Published: 17:14, May 23, 2024
TikTok ban is legalized theft
By Zhang Monan

US targets ByteDance app, violates international law to illegally seize assets of foreign firm


Last month, United States President Joe Biden signed into law the so-called 21st Century Peace Through Strength Act, which prohibits entities in the US from distributing, updating, or maintaining a website or application operated by ByteDance, effectively banning the popular short-video sharing platform TikTok in the US unless it is sold.

The legislation was fast-tracked through Congress, suggesting it was a political campaign to impede the development of other countries.

READ MORE: TikTok sues US government to block potential ban

An act of robbery under the guise of law, the move against TikTok seriously tramples on international law and will have legal repercussions.

First, the TikTok law infringes on the right to free speech in the US Constitution’s First Amendment.

In the US, any government move to restrict free speech is subject to court scrutiny. The TikTok ban not only restricts US citizens’ right to express their ideas and receive information but also restricts ByteDance’s freedom to disseminate lawful content on the app.

Second, the “be sold or banned” law also violates the Fifth Amendment.

The legislation requires ByteDance to sell its stake in TikTok within 270 days. If the Chinese company divests itself of TikTok before the ban takes effect, TikTok can continue to access distribution, maintenance, updates, and web-hosting services; if Byte-Dance sells the app after the ban takes effect, the platform will have to go through the necessary procedures to resume receiving aforementioned services.

This violates the Fifth Amendment, which stipulates that no person shall be deprived of life, liberty or property without due process of law. Banning TikTok is in fact depriving the app’s parent company ByteDance of its property without due process of law.

Third, the US government is abusing its power of censorship to infringe upon China’s digital sovereignty. The new law, which has a broad and vague definition of “apps controlled by foreign adversaries”, grants the US president considerable discretionary power. Bypassing the process of administrative approval to label TikTok as an “app controlled by a foreign adversary”, the legislation spuriously claims that TikTok may be able to share user data with Chinese government, thus threatening US national security.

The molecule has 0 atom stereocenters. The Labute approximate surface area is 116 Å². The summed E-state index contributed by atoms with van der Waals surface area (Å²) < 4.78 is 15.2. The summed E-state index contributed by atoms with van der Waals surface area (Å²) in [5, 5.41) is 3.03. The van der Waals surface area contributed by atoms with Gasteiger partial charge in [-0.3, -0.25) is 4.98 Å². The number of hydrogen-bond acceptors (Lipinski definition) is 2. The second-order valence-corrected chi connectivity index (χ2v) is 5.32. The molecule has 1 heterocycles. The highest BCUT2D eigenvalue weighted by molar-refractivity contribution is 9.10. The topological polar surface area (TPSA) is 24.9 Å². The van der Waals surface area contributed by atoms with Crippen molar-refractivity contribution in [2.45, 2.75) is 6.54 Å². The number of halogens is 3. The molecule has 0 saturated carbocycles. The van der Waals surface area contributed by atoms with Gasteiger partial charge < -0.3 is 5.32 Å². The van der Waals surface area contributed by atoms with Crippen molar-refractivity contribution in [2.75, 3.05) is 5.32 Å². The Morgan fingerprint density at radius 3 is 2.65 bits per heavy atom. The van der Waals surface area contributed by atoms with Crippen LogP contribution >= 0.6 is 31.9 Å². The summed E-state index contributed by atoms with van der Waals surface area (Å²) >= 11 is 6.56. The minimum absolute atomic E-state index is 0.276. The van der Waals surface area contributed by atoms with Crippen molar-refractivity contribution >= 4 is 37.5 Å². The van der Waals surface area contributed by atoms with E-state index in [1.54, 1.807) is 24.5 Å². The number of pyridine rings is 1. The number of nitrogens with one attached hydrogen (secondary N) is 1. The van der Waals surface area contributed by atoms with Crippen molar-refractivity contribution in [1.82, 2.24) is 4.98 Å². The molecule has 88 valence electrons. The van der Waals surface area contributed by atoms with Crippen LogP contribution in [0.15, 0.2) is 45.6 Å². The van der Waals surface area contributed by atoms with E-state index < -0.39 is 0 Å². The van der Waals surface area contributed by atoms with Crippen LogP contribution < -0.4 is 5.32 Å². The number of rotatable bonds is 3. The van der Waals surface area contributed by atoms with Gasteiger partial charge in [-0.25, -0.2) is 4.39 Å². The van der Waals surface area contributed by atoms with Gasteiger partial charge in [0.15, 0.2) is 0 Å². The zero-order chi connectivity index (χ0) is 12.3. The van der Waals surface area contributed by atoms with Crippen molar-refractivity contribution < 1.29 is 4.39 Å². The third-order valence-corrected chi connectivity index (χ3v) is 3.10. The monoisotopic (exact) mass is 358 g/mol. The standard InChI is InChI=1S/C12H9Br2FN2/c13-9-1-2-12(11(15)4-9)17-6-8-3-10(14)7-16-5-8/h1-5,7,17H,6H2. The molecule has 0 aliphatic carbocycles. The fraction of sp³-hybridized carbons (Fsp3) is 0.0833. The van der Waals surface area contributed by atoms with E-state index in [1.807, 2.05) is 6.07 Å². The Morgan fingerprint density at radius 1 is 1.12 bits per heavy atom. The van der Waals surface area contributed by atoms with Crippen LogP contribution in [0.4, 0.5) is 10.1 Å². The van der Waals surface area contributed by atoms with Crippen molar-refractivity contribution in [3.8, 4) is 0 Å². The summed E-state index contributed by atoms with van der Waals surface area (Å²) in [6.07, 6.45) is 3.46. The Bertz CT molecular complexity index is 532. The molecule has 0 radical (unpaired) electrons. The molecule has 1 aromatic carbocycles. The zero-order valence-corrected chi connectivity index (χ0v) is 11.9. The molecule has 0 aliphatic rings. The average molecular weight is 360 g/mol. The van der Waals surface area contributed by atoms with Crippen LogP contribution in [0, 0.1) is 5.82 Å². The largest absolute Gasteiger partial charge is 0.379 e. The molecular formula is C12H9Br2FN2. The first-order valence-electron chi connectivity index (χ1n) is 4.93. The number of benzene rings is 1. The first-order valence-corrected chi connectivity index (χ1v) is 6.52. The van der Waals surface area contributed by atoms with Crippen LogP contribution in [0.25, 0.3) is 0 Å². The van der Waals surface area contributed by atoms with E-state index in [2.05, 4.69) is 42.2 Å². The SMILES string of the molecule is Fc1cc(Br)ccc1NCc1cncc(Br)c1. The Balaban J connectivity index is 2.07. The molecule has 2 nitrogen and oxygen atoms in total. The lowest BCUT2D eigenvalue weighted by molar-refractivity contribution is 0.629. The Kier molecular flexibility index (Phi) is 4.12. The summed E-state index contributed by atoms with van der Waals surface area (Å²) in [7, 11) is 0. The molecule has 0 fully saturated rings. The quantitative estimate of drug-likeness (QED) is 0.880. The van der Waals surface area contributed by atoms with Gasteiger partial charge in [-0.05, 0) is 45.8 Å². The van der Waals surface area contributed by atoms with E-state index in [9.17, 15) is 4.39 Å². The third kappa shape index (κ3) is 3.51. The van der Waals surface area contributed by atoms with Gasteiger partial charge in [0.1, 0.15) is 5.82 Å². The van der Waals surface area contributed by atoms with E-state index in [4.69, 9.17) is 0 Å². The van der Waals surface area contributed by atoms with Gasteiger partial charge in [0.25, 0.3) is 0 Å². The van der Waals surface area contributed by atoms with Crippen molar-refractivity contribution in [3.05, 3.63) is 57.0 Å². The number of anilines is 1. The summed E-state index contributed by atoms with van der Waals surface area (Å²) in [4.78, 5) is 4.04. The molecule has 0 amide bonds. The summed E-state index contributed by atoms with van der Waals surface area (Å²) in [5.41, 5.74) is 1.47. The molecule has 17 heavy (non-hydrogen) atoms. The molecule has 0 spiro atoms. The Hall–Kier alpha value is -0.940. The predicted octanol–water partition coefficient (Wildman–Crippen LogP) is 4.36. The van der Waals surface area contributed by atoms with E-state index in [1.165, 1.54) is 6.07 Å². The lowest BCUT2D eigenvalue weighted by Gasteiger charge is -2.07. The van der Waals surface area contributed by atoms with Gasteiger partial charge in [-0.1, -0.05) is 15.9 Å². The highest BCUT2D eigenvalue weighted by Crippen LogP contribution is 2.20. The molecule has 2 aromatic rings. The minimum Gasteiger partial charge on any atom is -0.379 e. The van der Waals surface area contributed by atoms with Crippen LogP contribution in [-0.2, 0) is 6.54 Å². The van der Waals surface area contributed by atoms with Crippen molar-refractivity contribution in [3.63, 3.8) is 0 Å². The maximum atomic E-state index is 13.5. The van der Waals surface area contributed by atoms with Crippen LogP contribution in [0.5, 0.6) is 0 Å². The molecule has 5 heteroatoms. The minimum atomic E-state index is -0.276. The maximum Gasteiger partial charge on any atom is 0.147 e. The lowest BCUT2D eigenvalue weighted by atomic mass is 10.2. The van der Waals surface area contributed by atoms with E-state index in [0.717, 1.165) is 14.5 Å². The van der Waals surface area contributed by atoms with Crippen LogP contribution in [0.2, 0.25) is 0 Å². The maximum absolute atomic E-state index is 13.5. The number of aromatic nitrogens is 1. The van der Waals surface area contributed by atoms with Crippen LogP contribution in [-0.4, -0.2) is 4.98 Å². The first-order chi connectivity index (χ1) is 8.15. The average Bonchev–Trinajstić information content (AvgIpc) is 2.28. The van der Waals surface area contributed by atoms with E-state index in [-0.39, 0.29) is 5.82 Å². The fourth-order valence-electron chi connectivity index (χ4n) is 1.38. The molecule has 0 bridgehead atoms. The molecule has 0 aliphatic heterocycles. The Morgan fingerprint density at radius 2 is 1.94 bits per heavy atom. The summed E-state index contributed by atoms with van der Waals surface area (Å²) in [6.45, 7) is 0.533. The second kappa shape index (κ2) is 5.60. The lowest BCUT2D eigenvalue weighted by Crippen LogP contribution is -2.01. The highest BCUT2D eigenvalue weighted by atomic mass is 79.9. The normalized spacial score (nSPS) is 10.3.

The US Committee on Foreign Investment defines TikTok as “a threat to national security”, but it has neither presented evidence to support the allegation, nor has it responded to requests from investors to provide evidence.

In recent years, practicing censorship in the name of protecting digital security has become a new tool for the US to curb China’s development. The Foreign Investment Risk Review Modernization Act broadens the scope of security review to include non-controlling foreign investments in US businesses involved with “critical technologies”, “critical infrastructure” and “sensitive personal data”.

Therefore, it is not hard to see the rationale behind the TikTok legislation.

China’s internet platforms, including TikTok, have grown rapidly in recent years and gained immense success in the US.

Because TikTok is Chinese-owned, even though its US data is stored in the US, it is still claimed data may end up in the hands of the Chinese government and pose risks to US data security. However, it is worth noting that because TikTok is an app created in China, the US government cannot compel the company to give it access to its data according to the CLOUD Act (Clarifying Lawful Overseas Use and Data Act).

Fourth, the TikTok legislation flagrantly violates the World Trade Organization rule of fair competition, and poisons the US business environment.

The law disregards the legitimate demand of ByteDance to protect its rights and interests, and violates the principle of nondiscrimination upheld by the WTO.

Further, TikTok provides information services to US consumers under the jurisdiction of the General Agreement on Trade in Services (GATS). The TikTok ban violates the principles of “most favorable nation treatment” and “national treatment” of GATS, as it gives Chinese enterprise treatment less favorable than that granted to one from the US or from another country.

ALSO READ: Paranoia, McCarthyism over TikTok

Furthermore, the TikTok legislation contradicts the principle of free cross-border data flows that the US proposed in the WTO E-commerce Joint Statement Initiative, which is aimed at protecting the right of consumers and enterprises to transfer data across borders without discrimination.

There is no doubt that the TikTok legislation is a blatant example of politicizing economic issues, abusing national power to crack down on a foreign company, and illegally seizing its assets. It seriously breaches the principles of a market economy and fair competition touted by the US. This unilateral and protectionist move will seriously damage the business environment of the US, not least for the 7 million small companies that rely on the app for their business, and undermine the foundations of international law and order.

The author is deputy director of the Institute of American and European Studies at the China Center for International Economic Exchanges. The author contributed this article to China Watch, a think tank powered by China Daily. 

The views do not necessarily reflect those of China Daily.